Left blames right and right blames left for that simple view of today’s world. I submit they both have failed, internationally over the last 14 years, and even before that period. 9/11 would have happened no matter what party came to WH power in the 2000 election. So blame Clinton, Bush I and Reagan for that I suppose. At least we had a 20 year respite from Russian attempts at hegemony. But now that has changed as well.

    American international influence, military power and economic power has diminished, significantly since 2000. Both right and left have caused that to happen and thus America itself, the whole country, is floundering around, diplomatically, militarily and economically.

    Symtomatic of this long term mess is the shot term mess in the Secret Service. As I recall several agents decided to cavort around in South America, the head of the Service was fired and someone took his place. Now we have fired her, remarkable thing as few are ever fired by Obama it seems. OK he did fire perhaps the second best military commander around, Gen. McChrystal and he refused to take the heat for our best military commander in several decades, Patreaus, and let him leave. We struggle to even guard the President very well today and can’t find someone, yet to make that happen. Pretty small potatoes considering everything else going on in the world today, but now even the Secret Service, like the rest of the country, flounders around looking for magic solutions.

    Anson

    Like

    • King Beauregard

       /  October 3, 2014

      “One clip now being played ad naseaum on Fox is Bush’s July 2007 warning about the consequences of not leaving substantial ground military power in Iraq when we departed. Would you and yours agree that has been proven to be a valid warning? Probably not but I have yet to read your views on that particular subject.”

      Anson, if there was anyone who understood that we had made a mess of Iraq, it was the Left; we figured that out long before your side started making noises about “flypaper” (failed justification 47 or 48, probably). We left Iraq not because we were confident that everything was absolutely fine; we left because the alternative was to stay there forever, which was not a workable option. Where were the troops even going to come from for a permanent occupation? Lord knows the pro-war side couldn’t come up with nearly enough volunteers to sustain the required troop levels.

      Like

      • Amen to this point you made:

        We left Iraq not because we were confident that everything was absolutely fine; we left because the alternative was to stay there forever, which was not a workable option.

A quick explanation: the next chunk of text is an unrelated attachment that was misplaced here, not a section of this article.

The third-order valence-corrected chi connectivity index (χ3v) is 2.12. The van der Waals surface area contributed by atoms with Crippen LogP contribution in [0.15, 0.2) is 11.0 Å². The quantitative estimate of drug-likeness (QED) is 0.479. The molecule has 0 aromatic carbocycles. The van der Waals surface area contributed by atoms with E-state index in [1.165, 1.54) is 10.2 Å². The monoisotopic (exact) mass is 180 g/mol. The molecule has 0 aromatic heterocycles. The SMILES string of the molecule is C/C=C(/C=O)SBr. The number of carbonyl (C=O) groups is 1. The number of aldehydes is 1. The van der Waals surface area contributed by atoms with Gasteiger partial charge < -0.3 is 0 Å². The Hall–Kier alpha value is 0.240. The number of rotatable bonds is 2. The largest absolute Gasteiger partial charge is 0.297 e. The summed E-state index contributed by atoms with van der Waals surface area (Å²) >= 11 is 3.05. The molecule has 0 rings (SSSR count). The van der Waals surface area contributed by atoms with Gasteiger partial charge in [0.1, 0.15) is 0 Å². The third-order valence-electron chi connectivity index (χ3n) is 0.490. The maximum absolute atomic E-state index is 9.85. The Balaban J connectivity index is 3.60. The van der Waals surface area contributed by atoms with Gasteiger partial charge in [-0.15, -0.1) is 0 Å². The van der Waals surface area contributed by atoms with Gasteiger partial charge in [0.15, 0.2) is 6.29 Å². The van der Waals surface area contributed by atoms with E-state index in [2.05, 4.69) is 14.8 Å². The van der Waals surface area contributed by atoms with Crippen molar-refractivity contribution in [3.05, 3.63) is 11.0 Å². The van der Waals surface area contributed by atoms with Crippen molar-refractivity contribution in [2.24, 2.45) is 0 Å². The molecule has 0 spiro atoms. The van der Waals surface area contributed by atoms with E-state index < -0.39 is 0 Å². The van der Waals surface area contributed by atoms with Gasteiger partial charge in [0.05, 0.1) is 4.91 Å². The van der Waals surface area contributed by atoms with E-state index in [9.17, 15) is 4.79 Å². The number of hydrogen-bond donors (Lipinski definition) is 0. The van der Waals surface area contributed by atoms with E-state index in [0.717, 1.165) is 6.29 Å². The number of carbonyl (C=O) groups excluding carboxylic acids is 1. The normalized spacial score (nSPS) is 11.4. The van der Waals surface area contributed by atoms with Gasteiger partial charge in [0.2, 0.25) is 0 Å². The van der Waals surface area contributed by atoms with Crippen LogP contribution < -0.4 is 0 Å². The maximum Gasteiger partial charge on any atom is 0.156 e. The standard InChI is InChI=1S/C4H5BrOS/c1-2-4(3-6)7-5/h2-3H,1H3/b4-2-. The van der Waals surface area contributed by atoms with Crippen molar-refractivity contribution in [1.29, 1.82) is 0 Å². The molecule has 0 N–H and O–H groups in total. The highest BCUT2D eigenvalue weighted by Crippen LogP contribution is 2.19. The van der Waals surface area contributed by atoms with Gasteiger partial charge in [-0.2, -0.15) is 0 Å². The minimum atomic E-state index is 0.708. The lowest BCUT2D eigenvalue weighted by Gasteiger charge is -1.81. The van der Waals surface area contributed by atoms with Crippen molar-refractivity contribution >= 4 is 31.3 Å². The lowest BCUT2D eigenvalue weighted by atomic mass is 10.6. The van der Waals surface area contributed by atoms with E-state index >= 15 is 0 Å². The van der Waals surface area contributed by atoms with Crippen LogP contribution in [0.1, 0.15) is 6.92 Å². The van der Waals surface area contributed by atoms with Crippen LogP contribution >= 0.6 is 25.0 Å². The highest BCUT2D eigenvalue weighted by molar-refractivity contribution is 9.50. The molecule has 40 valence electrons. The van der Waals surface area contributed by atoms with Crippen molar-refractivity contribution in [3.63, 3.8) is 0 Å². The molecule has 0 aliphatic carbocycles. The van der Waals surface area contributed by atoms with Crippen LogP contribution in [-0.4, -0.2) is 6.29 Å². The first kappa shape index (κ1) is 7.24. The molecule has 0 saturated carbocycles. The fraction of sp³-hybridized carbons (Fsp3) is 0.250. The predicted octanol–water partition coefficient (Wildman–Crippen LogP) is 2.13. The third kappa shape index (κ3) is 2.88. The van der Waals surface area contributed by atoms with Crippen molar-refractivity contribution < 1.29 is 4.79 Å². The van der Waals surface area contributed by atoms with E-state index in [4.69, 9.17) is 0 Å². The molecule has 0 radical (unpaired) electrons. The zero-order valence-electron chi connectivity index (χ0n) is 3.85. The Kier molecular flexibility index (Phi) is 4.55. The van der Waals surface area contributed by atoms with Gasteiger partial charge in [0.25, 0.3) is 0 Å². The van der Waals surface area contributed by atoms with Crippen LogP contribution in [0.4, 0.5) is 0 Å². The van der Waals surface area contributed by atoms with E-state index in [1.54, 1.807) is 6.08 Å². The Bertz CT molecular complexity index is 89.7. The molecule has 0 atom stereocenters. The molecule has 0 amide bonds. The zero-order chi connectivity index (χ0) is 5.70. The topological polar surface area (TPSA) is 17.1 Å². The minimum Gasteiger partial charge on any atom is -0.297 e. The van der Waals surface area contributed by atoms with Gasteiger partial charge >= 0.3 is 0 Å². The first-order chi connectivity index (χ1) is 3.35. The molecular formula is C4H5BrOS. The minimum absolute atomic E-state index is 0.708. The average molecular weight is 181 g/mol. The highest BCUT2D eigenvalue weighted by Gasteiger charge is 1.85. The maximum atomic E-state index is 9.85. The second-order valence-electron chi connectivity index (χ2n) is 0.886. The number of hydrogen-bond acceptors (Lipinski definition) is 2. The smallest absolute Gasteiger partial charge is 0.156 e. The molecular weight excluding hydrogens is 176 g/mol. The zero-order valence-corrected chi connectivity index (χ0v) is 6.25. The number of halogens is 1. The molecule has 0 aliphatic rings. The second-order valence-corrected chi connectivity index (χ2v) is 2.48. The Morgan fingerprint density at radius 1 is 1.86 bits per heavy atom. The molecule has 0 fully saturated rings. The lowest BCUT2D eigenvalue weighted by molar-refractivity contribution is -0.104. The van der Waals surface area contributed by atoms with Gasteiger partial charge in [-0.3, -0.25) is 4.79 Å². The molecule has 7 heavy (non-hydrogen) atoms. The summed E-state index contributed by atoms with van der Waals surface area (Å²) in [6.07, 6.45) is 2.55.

Besides not demanding an answer to the question of what American troops would have done to stop ISIL in Iraq, had our troops been on the ground, I have yet to hear one journalist these days ask one pro-stay politician just how long we were supposed to stay in Iraq and where we were supposed to get the extra dough, since Republicans demand we pay for everything with offsets.

         

        Like

    • You wrote,

      Since 2001 (or earlier even) America has floundered trying to deal with radical Islam.Bush decided to use massive military power to squelch radical Islam in Iraq and Afghanistan.

      There was no “radical Islam,” in terms of terrorists who were bent on harming Americans, in Iraq. Why isn’t that clear to you by now? Iraq was a colossal mistake and that mistake had exactly nothing to do with fighting radical Islamists.

      As for you pinning on Obama a “let’s talk” approach, as I have documented in a response to you elsewhere, he has done a lot of killing while he’s talking. Again, I don’t know why that isn’t clear to you either.

      As for “magic solutions,” the only people I know looking for them are people on the right, who now that they have no responsibility for actually governing the country, think there must be a magic solution for governing the country and managing foreign affairs. It’s sickening to watch.

      Like

  4. Anson, i do not understand at all your contention that the world is “not a safer place” than in 1999. As far as I can tell, it is about the same, safety-wise, as it was then. However, now we know more about who wants to harm us and why. Just because we became aware doesn’t mean that the level of safety has really changed.

    I think you could make a pretty good case that the world is slightly safer now that we know who we can rely on and who we can’t. Most people feel less safe when they are not in control as much (the back-seat driver syndrome), but in actual fact, the level of safety can be the same or even better; you are just not driving.

    What are the facts that lead you to hold your beliefs?

    Like

  5. Didn’t Bush initially sign an agreement that stated that American troops would be out of Iraq by December 30, 2011? And wasn’t the drumbeat of war built on lies engineered by the war criminal himself, Dick Cheney? Only a watcher of Fox News forgets these facts in order to watch a bunch of bimbos and old men who support the military-industrial complex. They want war and more war so the complex can get bigger and richer, and Fox Noise is doing its part in accomplishing that goal. It is a shame that fake “journalists” can get away with lying 24/7 to a group of hateful, old white men who hate the thought of a black president. Finally, I wonder if they are aware that one of the owners of FOX Noise is an Arab businessman? Oh, I see a Muslim conspiracy . . . . . .

    Like

    • Jim,

      Yes. Yes. And, no, most Foxers aren’t aware of their Arab benefactor and the possibility that they are part of a Muslim conspiracy. But, God, I’d like to be there when they find out!

      Duane

      Like

  6. ansonburlingame

     /  October 4, 2014

    Michael,

    I ignore the other two, left defending responses. But your’s is a good question, deserving discussion. I of course base my response on what we the people now know about various “threats”, public information, not secret intelligence assessments. Remember, our base year is 1999.